New ‘Report Remove’ tool first of its kind helping children prevent nude images from being shared online

The new tool will allow under 18s to anonymously flag the material.

In a "world-first", children worried about nude images and videos ending up online against their will, are able to report the material to help prevent it from being uploaded in the future.

Young people will be able to flag images and videos with the Internet Watch Foundation (IWF) charity via a new tool on the NSPCC’s Childline website before they have appeared online.

The Report Remove tool will allow under 18s to anonymously flag the material. IWF analysts will then review the content and create a unique digital fingerprint known as a hash, which will be shared with tech companies to help prevent it from being uploaded and shared.

The tool, described by the charity as the first of its kind in the world, can also be used to report an image or video that has already appeared online by sharing the URL. Analysts will assess the material and work to remove it if it breaks the law.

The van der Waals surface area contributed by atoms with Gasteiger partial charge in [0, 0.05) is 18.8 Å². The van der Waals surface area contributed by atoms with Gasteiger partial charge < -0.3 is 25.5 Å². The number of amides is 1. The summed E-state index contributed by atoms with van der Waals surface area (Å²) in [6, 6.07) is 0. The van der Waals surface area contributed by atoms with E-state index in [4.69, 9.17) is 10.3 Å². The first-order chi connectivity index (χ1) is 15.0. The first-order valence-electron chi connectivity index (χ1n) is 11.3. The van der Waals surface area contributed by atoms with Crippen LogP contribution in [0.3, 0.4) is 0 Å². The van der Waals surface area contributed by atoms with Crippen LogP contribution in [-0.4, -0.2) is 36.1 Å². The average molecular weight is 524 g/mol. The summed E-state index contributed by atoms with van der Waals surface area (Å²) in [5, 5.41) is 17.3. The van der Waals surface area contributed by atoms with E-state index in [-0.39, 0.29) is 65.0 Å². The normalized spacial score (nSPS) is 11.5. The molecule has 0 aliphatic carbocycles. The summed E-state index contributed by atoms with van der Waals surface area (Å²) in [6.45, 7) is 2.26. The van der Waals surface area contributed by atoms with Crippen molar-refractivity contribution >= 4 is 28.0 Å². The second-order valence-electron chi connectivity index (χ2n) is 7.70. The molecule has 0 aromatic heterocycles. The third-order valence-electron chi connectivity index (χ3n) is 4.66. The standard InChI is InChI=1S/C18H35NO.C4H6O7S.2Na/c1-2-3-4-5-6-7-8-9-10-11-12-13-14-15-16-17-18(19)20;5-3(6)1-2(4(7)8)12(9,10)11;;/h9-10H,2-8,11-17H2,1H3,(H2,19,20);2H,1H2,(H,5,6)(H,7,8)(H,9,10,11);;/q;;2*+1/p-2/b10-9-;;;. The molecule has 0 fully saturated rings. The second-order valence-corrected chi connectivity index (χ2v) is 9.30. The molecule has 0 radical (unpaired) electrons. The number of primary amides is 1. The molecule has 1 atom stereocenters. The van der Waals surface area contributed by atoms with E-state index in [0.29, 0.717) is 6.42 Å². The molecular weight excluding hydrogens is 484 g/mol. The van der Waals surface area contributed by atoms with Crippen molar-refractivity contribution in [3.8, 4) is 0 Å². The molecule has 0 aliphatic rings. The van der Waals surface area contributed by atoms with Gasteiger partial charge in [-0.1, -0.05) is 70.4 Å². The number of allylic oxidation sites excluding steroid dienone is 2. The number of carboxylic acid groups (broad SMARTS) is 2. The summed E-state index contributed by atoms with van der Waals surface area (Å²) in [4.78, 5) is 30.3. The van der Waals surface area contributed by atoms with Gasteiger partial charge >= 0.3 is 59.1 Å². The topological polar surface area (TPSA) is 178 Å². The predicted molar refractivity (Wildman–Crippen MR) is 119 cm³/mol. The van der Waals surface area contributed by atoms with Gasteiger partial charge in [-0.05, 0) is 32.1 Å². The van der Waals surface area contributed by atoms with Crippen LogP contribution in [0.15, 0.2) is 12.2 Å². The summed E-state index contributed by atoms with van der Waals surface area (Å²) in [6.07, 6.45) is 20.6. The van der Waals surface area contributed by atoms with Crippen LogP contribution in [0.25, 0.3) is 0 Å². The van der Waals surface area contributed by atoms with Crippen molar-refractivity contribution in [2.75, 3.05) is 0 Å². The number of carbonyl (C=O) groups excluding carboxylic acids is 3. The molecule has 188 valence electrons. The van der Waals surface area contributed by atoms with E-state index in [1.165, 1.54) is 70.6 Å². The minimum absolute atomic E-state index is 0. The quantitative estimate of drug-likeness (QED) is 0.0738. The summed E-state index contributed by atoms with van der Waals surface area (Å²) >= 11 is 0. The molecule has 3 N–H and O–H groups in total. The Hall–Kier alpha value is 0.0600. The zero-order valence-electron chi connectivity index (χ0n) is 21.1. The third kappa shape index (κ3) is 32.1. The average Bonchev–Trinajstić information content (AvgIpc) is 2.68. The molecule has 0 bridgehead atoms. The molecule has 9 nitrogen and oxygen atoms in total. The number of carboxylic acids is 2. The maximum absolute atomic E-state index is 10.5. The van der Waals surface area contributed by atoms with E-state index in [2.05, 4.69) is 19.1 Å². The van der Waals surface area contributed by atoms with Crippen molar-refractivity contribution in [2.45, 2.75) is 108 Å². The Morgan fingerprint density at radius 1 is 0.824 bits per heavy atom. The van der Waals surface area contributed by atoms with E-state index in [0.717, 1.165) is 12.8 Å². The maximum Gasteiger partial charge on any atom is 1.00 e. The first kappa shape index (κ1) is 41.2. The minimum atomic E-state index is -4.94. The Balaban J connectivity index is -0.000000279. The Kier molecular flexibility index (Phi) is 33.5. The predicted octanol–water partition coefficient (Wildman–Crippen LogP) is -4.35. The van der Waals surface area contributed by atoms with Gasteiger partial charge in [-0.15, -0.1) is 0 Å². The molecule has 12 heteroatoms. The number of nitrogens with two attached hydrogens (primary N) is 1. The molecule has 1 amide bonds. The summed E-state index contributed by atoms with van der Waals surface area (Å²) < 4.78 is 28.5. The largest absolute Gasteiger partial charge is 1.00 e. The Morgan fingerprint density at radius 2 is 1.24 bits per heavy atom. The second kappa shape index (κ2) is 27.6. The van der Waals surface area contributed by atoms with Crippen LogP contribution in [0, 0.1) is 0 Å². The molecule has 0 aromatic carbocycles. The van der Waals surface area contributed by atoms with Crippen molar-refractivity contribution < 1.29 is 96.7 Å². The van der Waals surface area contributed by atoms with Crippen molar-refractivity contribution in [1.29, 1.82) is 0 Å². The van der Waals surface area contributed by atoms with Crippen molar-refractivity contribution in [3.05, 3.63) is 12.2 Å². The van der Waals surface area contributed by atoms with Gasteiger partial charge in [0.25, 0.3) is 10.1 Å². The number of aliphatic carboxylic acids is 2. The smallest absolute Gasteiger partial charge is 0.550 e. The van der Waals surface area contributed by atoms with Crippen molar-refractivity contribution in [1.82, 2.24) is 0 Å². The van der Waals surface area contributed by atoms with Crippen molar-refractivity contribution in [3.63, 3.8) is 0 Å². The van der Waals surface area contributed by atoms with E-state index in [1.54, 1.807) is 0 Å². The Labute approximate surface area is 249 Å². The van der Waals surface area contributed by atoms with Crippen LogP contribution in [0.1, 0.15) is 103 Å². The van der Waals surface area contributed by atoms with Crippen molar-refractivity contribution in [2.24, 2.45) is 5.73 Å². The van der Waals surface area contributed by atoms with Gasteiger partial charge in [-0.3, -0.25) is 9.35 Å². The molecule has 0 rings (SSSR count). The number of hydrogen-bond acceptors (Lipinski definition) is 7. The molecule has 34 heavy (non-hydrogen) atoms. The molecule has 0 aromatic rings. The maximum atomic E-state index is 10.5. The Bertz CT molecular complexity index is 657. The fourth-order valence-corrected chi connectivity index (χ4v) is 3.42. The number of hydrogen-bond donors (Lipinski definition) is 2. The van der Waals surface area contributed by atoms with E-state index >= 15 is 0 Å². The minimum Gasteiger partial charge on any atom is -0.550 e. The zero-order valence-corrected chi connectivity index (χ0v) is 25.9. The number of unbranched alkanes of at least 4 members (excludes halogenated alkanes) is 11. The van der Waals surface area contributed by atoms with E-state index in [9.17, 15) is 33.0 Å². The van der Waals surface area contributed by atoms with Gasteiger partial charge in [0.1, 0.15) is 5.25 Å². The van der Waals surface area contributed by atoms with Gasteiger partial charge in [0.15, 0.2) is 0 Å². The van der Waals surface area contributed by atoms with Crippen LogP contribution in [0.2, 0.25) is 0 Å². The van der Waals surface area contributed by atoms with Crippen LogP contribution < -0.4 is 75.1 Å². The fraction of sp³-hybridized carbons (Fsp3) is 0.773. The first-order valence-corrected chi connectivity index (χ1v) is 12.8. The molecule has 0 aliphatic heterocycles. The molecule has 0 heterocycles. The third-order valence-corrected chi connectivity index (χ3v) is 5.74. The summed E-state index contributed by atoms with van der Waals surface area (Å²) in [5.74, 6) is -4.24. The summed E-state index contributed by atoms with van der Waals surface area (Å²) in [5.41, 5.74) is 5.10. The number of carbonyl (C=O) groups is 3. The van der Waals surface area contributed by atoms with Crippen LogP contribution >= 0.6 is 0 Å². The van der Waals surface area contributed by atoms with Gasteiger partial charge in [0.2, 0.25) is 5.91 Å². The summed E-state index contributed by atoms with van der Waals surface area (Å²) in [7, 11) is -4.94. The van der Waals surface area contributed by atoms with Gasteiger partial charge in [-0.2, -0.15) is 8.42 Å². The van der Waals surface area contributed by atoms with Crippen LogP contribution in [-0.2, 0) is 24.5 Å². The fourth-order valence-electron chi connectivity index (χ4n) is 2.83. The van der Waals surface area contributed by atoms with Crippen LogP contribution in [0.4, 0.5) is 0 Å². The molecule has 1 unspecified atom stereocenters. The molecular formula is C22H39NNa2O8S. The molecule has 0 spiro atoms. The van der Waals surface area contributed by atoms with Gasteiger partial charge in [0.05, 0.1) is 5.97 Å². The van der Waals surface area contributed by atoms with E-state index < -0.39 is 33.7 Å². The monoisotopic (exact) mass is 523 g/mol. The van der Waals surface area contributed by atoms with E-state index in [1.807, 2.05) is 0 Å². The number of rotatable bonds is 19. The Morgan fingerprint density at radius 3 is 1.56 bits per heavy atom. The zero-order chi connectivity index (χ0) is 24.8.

Young people must verify their age but do not need to share their real name with Childline or the IWF. Anyone who makes a report should receive feedback on the outcome in one working day.

Susie Hargreaves, IWF chief executive, said the tool will help give young people back control.

She said: "Once those images are out there, it can be an incredibly lonely place for victims, and it can seem hopeless. It can also be frightening, not knowing who may have access to these images.

"It will give young people the power, and the confidence, to reclaim these images and make sure they do not fall into the wrong hands online."

According to the IWF, reports of self-generated images more than doubled in the first three months of this year, compared with the same period last year.

A young person may have shared a sexual image with a partner that is subsequently shared without their consent, while others may have been groomed or blackmailed online.

Cormac Nolan, service head of Childline Online, said young people do not have to cope alone if they discover that a nude image of themselves has been shared online.

He said: "The impact of having a nude image shared on the internet cannot be underestimated and for many young people, it can leave them feeling extremely worried and unsure on what to do or who to turn to for support."

For support, children can contact a trained Childline counsellor on 0800 1111 or via 1-2-1 chat on